The film Mephisto Waltz comes from the same 1970s era as Rosemary’s Baby, which had been a big success. It’s one of several films from that time that deals with the occult and specifically Satanism. It stars a pre-M.A.S.H. Alan Alda as Miles, a music journalist who goes to interview Duncan Ely, supposedly the world’s greatest pianist. They become friendly—but Duncan is a Satanist and is dying of leukemia. He gets his consciousness transferred into Miles’ body. This puts a strain on his relationship with his wife Paula, played by Jacqueline Bissett. She is convinced that something is wrong.
Unlike Rosemary’s Baby, The Wicker Man, or many other films that deal with the occult in that period, the viewer knows from the start that Duncan is a Satanist. For that reason it doesn’t have the shock factor of those films. It has an extraordinary look—the fisheye lens photography is very reminiscent of Seconds, and gives it a trippy, psychedelic appearance. Also linking it to Seconds is a rare appearance from actor Khigh Dhiegh and Jerry Goldsmith’s score, which is somewhat similar to the discordant soundtrack he wrote for that film. Particularly remarkable is a party scene where all of the humans are in animal masks, and a dog is in a human mask—the same mask of William Shatner that was later used by Michael Myers in Halloween.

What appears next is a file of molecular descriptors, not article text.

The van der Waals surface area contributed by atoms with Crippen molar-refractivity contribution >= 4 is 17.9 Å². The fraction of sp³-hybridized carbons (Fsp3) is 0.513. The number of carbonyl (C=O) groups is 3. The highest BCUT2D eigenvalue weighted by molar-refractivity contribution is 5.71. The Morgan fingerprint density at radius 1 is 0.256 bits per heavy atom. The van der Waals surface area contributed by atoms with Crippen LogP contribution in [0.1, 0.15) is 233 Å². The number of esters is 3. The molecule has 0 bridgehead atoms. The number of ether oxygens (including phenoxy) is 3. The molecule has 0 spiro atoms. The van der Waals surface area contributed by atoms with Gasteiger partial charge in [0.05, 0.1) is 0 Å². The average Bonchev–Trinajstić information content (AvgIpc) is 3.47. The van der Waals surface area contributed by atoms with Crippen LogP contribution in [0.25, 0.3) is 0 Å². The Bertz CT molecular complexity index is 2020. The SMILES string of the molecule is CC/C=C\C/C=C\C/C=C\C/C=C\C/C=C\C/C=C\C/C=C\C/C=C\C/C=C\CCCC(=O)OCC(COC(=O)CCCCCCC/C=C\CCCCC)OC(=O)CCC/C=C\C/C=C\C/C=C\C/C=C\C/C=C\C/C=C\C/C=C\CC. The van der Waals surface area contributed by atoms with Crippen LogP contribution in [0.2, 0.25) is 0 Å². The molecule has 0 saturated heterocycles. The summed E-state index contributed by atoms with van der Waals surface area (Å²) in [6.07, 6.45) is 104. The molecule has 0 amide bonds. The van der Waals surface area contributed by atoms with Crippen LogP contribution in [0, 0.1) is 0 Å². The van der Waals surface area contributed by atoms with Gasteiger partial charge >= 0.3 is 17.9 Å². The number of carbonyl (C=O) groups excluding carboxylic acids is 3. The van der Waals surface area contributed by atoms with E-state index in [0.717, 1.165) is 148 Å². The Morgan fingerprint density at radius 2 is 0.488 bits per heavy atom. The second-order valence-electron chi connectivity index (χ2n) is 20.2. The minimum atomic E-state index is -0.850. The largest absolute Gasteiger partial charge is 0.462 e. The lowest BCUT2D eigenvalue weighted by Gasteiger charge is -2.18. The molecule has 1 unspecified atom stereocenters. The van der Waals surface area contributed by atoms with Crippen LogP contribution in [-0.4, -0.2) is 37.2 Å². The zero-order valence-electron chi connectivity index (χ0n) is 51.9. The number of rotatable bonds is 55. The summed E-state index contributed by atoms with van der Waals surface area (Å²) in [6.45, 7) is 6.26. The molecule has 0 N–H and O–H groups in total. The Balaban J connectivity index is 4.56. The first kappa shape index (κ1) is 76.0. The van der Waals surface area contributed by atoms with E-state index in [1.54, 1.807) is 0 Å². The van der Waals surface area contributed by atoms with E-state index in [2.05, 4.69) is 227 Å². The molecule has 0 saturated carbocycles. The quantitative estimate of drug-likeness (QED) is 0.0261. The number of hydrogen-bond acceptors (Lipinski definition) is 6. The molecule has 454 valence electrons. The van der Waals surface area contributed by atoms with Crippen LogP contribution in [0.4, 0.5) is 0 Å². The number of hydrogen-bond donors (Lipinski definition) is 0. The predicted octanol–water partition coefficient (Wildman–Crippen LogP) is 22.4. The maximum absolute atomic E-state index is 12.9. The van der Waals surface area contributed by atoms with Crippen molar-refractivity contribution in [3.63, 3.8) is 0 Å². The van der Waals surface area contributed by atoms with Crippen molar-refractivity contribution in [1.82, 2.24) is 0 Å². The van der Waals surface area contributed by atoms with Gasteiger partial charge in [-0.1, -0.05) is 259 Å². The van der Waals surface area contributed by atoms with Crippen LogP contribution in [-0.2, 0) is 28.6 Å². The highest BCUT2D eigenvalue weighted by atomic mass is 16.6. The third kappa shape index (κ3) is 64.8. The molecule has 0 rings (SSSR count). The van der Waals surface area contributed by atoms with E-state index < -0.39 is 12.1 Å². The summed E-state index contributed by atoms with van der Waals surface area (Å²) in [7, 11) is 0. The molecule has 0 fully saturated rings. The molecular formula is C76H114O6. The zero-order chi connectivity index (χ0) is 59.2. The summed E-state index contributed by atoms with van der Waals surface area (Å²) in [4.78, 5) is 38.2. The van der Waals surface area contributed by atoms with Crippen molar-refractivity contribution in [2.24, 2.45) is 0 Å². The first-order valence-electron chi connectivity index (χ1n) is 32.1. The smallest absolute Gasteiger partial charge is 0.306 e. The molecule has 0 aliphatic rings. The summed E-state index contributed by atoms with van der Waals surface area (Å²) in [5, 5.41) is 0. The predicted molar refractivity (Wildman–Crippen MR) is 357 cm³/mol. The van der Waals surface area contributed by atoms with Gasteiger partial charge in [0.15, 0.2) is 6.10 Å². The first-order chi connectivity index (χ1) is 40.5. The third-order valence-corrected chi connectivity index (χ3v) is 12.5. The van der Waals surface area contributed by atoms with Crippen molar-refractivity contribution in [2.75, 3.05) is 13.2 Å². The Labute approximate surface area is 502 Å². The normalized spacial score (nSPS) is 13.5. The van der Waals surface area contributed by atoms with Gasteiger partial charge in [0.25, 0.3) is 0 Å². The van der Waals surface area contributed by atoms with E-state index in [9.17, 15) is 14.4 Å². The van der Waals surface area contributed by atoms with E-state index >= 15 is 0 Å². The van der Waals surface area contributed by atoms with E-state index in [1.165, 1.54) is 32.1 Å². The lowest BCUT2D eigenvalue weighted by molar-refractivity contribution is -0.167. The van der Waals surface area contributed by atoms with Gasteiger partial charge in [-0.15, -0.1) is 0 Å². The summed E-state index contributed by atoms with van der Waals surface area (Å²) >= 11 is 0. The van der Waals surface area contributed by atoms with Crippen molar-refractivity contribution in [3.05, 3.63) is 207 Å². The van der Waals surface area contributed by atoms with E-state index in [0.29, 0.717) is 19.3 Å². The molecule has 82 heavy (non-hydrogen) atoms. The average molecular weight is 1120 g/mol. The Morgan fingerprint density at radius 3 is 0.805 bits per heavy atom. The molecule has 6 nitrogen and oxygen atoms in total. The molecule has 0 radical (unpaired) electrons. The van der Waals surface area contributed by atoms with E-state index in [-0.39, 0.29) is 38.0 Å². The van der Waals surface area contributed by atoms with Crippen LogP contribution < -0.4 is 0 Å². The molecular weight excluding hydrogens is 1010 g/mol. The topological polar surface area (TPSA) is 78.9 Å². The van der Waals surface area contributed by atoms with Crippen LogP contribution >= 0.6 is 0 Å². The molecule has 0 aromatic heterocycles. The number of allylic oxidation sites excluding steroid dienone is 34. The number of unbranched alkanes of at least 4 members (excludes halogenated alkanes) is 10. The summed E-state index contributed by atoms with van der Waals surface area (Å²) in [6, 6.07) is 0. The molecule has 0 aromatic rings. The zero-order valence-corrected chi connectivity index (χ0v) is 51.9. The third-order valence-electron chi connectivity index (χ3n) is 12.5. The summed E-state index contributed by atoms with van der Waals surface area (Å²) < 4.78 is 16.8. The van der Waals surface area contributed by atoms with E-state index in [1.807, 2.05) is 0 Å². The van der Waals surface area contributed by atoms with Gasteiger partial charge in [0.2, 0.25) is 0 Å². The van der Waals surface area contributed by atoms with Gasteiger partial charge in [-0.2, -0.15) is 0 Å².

Overall, Mephisto Waltz is a fun, somewhat silly occult movie from the early 70s. It’s not amazing, but due to decent performances from the whole cast and good cinematography, it just about stays together. It also has a really creepy plot point involving incest and to connect it to Seconds even more it deals with body swapping but in a very different way.
The disc includes commentary from Nathaniel Thompson and Tim Greer and a personalised visual essay from Michael Mackenzie. It’s rounded off with the trailer and stills gallery.